Source Nobuhiro Aizawa, Hirayuki Enomoto, Hiroyasu Imanishi, Masaki Saito, Yoshinori Iwata, Hironori Tanaka, Naoto Ikeda, Yoshiyuki Sakai, Tomoyuki Takashima, Takashi Iwai, Ei-ichiro Moriwaki, Soji Shimomura, Hiroko Iijima, Hideji Nakamura, Shuhei Nishiguchi, Division of Hepatobiliary and Pancreatic Disease, Department of Internal Medicine, Hyogo College of Medicine, Mukogawa-cho 1-1, Nishinomiya, Hyogo 663-8501, Japan.
AIM: To analyze the relationship between the glycated albumin (GA) to glycated hemoglobin (HbA1c) ratio and the histological grading of liver fibrosis.
METHODS: The study retrospectively included consecutive hepatitis C virus positive chronic liver disease patients (n = 142) who had undergone percutaneous liver biopsy between January 2008 and March 2010 at our institution. The ratios of GA/HbA1c were calculated in all patients to investigate the relationship with the degree of the liver fibrosis. The values of the aspartate aminotransferase-to-platelet ratio index (APRI), an excellent marker for the evaluation of liver fibrosis, were also calculated. In addition, we combined the ratio of GA/HbA1c and the APRI in order to improve our ability to detect the presence of significant liver fibrosis.
RESULTS: Sixty-one (43%) patients had either no fibrosis or minimal fibrosis (METAVIR score: F0-F1), while 25 (17%) had intermediate fibrosis (F2). Fifty-six (39%) patients had severe fibrosis (F3-F4) and 27 of them had cirrhosis (F4). The mean values of the GA/HbA1c increased with the progression of the fibrosis (F0-1: 2.83 ± 0.24, F2: 2.85 ± 0.24, F3: 2.92 ± 0.35, F4: 3.14 ± 0.54). There was a significant difference between the F0-F1 vs F4, F2 vs F4, and F3 vs F4 groups (P < 0.01, P < 0.01, P < 0.01 and P < 0.05, respectively). The GA/HbA1c ratio was significantly higher in the patients with cirrhosis (F4) than in those without cirrhosis (F0-F3) (3.14 ± 0.54 vs 2.85 ± 0.28, P < 0.0001). The GA/HbA1c ratio was also significantly higher in the patients with severe fibrosis (F3-F4) than in those without severe liver fibrosis (F0-F2) (3.03 ± 0.41 vs 2.84 ± 0.24, P < 0.001). Furthermore, the GA/HbA1c ratio was also significantly higher in the patients with significant fibrosis (F2-F4) than in those without significant liver fibrosis (F0-F1) (2.98 ± 0.41 vs 2.83 ± 0.24, P < 0.001). The diagnostic performance of the increased GA/HbA1c ratio (> 3.0) was as follows: its sensitivity and specificity for the detection of liver cirrhosis (F4) were 59.3% and 70.4%, respectively and its sensitivity and specificity for the detection of severe liver fibrosis (F3-F4) were 50.0% and 74.4%, respectively. With regard to the detection of significant fibrosis (F2-F4), its sensitivity was 44.4% and its specificity was 77.0%. Although even the excellent marker APRI shows low sensitivity (25.9%) for distinguishing patients with or without significant fibrosis, the combination of the APRI and GA/HbA1c ratio increased the sensitivity up to 42.0%, with only a modest decrease in the specificity (from 90.2% to 83.6%).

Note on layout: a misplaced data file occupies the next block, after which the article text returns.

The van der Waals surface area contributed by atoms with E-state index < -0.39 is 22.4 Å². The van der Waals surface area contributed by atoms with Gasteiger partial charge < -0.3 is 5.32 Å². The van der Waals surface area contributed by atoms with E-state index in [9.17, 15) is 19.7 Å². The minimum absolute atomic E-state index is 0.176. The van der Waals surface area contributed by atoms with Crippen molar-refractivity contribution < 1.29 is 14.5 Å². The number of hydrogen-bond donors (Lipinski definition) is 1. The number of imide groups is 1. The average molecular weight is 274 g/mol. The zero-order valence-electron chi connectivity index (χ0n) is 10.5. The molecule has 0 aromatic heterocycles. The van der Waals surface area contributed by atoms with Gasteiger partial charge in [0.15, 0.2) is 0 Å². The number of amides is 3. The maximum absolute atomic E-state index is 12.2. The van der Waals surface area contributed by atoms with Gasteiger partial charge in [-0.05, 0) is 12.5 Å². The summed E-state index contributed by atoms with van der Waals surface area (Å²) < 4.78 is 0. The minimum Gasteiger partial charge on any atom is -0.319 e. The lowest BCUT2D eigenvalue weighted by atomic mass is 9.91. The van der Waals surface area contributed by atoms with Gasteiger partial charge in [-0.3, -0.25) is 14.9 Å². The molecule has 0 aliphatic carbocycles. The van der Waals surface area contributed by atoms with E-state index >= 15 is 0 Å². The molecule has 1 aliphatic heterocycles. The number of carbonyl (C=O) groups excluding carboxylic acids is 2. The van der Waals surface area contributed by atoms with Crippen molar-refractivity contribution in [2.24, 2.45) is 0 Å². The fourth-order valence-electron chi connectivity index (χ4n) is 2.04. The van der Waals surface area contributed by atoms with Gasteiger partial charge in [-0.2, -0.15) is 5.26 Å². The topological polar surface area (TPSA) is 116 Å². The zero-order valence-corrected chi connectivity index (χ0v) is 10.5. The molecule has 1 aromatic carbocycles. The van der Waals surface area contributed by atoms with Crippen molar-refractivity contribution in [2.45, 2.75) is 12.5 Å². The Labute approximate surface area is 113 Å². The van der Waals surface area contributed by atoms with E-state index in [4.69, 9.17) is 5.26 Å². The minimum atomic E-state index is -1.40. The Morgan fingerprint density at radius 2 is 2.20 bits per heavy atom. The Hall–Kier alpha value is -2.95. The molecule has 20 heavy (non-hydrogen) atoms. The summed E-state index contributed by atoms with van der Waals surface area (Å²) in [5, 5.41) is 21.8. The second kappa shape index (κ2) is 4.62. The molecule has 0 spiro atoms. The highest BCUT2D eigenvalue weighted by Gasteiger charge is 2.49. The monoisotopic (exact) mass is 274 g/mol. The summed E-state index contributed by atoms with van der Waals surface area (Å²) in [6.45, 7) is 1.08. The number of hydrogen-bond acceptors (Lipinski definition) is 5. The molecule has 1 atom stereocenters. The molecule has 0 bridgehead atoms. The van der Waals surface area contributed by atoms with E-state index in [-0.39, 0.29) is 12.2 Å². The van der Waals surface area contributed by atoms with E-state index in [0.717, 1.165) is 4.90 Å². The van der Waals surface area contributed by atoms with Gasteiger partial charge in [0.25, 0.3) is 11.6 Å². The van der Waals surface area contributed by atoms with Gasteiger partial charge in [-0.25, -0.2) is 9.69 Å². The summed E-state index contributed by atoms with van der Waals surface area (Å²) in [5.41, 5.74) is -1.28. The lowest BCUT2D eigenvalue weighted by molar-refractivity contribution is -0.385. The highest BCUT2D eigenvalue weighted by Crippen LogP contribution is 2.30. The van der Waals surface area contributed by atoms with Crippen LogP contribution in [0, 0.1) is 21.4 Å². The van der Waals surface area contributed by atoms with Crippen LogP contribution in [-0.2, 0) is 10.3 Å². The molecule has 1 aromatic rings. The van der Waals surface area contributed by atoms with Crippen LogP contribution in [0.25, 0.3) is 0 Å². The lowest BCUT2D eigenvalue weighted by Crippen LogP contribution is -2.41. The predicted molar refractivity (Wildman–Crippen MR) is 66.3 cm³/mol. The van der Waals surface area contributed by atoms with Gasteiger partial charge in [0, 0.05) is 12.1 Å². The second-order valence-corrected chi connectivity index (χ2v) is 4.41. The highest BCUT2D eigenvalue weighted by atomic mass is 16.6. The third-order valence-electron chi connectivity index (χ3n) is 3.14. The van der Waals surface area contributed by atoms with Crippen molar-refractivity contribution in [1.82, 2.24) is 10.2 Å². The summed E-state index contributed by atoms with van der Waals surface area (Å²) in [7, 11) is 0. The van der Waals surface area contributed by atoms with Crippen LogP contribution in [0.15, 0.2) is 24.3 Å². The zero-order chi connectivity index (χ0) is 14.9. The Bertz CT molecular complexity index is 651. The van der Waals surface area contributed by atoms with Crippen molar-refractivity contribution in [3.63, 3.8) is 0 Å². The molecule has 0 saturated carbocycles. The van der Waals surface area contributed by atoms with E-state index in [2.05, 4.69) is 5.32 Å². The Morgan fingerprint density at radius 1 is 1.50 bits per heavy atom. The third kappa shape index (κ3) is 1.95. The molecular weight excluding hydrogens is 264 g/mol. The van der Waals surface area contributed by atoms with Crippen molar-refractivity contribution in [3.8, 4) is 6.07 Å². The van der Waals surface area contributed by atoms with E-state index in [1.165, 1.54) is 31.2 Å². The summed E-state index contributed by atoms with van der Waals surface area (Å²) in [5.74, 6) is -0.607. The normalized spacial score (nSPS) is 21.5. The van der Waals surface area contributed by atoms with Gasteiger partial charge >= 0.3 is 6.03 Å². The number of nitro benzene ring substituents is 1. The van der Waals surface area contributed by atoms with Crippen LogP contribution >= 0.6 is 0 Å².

CONCLUSION: The GA/HbA1c ratio increased in line with the histological severity of liver fibrosis, thus suggesting that this ratio is useful as a supportive index of liver fibrosis.